The New G3: US, China And India
With the additional assets of democracy and laws, India’s role in a putative G3 will prove pivotal.
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A triangle of powerful nations has historically fashioned the warp and weft of geopolitics. In the late nineteenth century, the three great powers were imperial Britain, the United States and a rising Germany. In the mid-twentieth century, the US, Britain and the Soviet Union formed the dominant troika.
As the twenty-first century enters its second quartile, the three most important nations will be the US, China and India. Global power is a combination of hard and soft power. Despite India’s slowing economic growth, its momentum makes it inevitable that it will emerge as the third largest economy in the world by 2030 with an estimated nominal GDP of $8 trillion. This assumes an average annual growth rate of seven per cent and an inflation rate of three per cent. On this basis, nominal GDP will double from $2.9 trillion in 2019 to around $6 trillion in 2026 and further to $8 trillion in 2030.
Poverty will decline gradually, the fall picking up speed after 2025. By 2030, Indians living below the poverty line as defined by the World Bank could fall to below 10 per cent of the population – which will begin to plateau at around 1.5 billion.
The nominal GDPs of the world’s three largest economies in 2030 are estimated to be: US $30 trillion; China $25 trillion; India $8 trillion. China will thus narrow its GDP gap with the US. The gap between China and India too will narrow from nearly 5:1 today to 3:1.
A second key component of hard power is military. China could rival the US over the next decade at sea, in the air and on land. Its defence budget is approaching $200 billion (four times India’s and about one-fourth America’s). Beyond economic and military power though is realpolitik. Through history, two countries have allied to confront a third for domination. In the last century, Britain and the US were ranged against the Soviet Union. Today, Communist China has replaced the Soviet Union as the main threat to the US-led Western alliance while India is set to take the place Britain occupied by America’s side for over a century.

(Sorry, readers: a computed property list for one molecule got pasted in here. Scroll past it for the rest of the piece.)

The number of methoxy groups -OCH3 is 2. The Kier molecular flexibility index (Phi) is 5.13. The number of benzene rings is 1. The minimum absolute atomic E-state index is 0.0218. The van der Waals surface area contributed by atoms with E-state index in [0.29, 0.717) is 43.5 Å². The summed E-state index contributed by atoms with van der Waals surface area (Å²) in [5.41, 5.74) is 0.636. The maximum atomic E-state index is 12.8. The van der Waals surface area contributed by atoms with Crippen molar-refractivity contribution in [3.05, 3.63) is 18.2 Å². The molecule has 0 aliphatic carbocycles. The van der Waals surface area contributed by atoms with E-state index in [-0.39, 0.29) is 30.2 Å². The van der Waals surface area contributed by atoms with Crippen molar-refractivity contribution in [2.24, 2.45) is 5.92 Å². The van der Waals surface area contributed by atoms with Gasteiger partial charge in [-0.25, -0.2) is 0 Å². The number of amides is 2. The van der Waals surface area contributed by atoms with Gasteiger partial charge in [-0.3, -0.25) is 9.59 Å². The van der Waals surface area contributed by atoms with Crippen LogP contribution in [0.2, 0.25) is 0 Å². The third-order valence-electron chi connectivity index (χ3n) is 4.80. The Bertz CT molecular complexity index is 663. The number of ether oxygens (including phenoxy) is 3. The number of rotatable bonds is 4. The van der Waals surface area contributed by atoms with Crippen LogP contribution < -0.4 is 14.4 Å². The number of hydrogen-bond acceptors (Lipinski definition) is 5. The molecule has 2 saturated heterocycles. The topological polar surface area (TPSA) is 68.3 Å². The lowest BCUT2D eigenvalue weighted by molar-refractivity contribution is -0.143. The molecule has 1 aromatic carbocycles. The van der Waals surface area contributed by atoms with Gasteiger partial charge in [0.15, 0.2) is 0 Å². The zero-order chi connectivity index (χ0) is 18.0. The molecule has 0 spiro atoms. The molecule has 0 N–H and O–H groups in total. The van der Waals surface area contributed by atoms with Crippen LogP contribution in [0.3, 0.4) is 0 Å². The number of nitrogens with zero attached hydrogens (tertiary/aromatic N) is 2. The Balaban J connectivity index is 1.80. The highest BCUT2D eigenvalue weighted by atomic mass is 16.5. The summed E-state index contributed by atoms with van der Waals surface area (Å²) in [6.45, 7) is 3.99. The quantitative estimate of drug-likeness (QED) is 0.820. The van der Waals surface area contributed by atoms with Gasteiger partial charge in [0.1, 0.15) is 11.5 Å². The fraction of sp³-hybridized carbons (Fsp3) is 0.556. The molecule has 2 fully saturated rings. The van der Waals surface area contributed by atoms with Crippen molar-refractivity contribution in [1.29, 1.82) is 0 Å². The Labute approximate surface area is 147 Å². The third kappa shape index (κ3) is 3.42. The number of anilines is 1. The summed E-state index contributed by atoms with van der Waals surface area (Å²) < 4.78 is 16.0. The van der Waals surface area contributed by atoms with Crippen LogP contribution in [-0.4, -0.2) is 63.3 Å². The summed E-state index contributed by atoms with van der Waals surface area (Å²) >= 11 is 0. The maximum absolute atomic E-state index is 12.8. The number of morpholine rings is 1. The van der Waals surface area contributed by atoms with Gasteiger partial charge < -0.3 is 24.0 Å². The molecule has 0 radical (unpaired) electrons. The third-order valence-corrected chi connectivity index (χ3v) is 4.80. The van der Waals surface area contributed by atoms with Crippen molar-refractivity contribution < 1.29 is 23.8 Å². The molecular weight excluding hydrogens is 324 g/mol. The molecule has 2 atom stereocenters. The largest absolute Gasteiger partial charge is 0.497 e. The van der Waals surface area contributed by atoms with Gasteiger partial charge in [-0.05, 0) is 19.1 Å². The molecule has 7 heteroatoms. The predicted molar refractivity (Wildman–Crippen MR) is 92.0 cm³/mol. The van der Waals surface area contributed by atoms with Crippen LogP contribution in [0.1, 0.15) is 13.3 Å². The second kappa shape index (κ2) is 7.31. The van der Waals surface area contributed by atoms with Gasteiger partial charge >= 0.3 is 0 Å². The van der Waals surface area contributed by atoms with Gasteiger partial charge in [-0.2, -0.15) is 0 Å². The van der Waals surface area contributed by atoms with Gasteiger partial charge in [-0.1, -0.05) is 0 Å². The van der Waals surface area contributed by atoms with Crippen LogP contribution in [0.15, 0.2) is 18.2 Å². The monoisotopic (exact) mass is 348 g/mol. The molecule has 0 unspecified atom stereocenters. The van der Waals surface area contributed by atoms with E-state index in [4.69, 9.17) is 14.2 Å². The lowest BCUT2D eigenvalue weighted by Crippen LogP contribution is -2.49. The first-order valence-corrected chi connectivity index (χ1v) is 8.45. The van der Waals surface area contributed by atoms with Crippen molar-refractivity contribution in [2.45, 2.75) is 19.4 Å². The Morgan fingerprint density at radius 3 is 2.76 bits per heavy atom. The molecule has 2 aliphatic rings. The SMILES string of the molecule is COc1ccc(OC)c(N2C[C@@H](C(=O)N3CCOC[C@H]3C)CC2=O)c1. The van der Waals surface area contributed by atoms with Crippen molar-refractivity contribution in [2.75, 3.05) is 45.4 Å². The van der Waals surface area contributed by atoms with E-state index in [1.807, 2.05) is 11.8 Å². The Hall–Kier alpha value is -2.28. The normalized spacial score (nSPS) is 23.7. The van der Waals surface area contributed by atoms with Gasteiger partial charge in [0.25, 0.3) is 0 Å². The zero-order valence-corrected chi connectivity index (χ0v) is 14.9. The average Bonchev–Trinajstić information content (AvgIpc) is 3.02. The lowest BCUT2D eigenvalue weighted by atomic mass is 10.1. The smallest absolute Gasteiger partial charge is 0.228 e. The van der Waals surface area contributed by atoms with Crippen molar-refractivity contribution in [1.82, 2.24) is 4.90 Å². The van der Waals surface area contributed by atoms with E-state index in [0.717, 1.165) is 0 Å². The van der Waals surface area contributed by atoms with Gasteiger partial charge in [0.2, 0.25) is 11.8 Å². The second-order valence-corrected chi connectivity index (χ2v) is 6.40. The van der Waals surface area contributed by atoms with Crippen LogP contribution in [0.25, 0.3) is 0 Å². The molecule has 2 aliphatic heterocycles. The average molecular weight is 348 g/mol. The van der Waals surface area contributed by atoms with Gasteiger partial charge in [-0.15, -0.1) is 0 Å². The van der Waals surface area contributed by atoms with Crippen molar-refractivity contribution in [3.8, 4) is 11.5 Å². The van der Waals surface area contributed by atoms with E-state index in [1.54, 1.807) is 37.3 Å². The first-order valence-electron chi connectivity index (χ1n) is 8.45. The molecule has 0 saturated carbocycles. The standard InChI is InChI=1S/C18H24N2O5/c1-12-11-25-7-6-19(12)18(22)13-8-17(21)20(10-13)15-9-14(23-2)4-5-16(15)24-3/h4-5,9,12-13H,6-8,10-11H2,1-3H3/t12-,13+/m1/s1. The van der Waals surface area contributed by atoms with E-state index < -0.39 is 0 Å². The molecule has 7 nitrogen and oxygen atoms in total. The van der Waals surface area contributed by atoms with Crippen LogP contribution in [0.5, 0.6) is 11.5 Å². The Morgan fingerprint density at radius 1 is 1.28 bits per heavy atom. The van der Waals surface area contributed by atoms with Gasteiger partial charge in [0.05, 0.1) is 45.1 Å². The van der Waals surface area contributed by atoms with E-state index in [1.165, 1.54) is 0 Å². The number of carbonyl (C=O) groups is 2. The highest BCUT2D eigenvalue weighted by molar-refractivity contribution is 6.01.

With China and the US locked in a trade war, India has several options. It is the balancing pivot between the two superpowers. Despite tensions between Washington and New Delhi over high import duties, the US has sought to bring India ever-closer within its geopolitical orbit. China too recognises the importance of India as the third angle of the future triangle of power. It has adopted a dual strategy to minimise the impact of a US-India axis challenging Beijing.
The first strategy is to contain India’s economic and military rise by using Pakistan to keep India off-balance. That is the core reason for China’s unyielding support for Pakistan. Beijing treats it own Muslims in Xinjiang harshly to stamp out every vestige of radical Islam in China but is comfortable investing in Pakistan, a state sponsor of terrorism. Beijing’s second strategy is to use the “Wuhan spirit” to prevent India from drifting too far into America’s geopolitical orbit.